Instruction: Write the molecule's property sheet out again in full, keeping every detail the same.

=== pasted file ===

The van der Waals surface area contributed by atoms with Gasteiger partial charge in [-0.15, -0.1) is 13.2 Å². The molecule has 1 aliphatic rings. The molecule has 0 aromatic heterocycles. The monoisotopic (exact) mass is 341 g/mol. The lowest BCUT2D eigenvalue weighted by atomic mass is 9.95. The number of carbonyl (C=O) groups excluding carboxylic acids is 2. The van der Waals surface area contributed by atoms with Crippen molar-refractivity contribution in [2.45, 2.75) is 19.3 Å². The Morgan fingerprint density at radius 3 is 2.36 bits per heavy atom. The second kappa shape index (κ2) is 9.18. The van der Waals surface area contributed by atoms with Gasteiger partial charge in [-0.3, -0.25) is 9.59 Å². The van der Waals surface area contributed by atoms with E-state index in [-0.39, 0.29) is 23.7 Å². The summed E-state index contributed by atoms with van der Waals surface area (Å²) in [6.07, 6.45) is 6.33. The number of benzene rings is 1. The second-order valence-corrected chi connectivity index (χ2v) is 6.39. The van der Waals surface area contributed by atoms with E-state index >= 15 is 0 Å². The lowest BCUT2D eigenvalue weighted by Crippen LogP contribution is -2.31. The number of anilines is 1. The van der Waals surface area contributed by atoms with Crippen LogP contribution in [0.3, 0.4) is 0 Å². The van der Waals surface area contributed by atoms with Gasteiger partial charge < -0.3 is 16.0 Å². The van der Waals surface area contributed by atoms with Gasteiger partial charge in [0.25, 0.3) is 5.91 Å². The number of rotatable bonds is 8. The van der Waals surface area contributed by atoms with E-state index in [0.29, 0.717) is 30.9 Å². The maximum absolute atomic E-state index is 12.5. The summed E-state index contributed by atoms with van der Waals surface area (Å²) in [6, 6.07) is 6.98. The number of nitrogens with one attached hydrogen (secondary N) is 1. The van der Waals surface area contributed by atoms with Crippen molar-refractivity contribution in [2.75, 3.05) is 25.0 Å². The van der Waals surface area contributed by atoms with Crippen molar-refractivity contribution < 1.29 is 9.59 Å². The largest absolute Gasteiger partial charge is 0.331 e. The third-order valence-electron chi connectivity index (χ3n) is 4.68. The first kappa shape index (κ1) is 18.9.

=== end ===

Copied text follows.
The van der Waals surface area contributed by atoms with Gasteiger partial charge in [-0.15, -0.1) is 13.2 Å². The molecule has 1 aliphatic rings. The molecule has 0 aromatic heterocycles. The monoisotopic (exact) mass is 341 g/mol. The lowest BCUT2D eigenvalue weighted by atomic mass is 9.95. The number of carbonyl (C=O) groups excluding carboxylic acids is 2. The van der Waals surface area contributed by atoms with Crippen molar-refractivity contribution in [2.45, 2.75) is 19.3 Å². The Morgan fingerprint density at radius 3 is 2.36 bits per heavy atom. The second kappa shape index (κ2) is 9.18. The van der Waals surface area contributed by atoms with Gasteiger partial charge in [-0.3, -0.25) is 9.59 Å². The van der Waals surface area contributed by atoms with E-state index in [-0.39, 0.29) is 23.7 Å². The summed E-state index contributed by atoms with van der Waals surface area (Å²) in [6.07, 6.45) is 6.33. The number of benzene rings is 1. The second-order valence-corrected chi connectivity index (χ2v) is 6.39. The van der Waals surface area contributed by atoms with E-state index >= 15 is 0 Å². The lowest BCUT2D eigenvalue weighted by Crippen LogP contribution is -2.31. The number of anilines is 1. The van der Waals surface area contributed by atoms with Crippen LogP contribution in [0.3, 0.4) is 0 Å². The van der Waals surface area contributed by atoms with Gasteiger partial charge < -0.3 is 16.0 Å². The van der Waals surface area contributed by atoms with Gasteiger partial charge in [0.25, 0.3) is 5.91 Å². The number of rotatable bonds is 8. The van der Waals surface area contributed by atoms with E-state index in [0.29, 0.717) is 30.9 Å². The maximum absolute atomic E-state index is 12.5. The summed E-state index contributed by atoms with van der Waals surface area (Å²) in [6, 6.07) is 6.98. The number of nitrogens with one attached hydrogen (secondary N) is 1. The van der Waals surface area contributed by atoms with Crippen molar-refractivity contribution in [2.75, 3.05) is 25.0 Å². The van der Waals surface area contributed by atoms with Crippen molar-refractivity contribution < 1.29 is 9.59 Å². The largest absolute Gasteiger partial charge is 0.331 e. The third-order valence-electron chi connectivity index (χ3n) is 4.68. The first kappa shape index (κ1) is 18.9.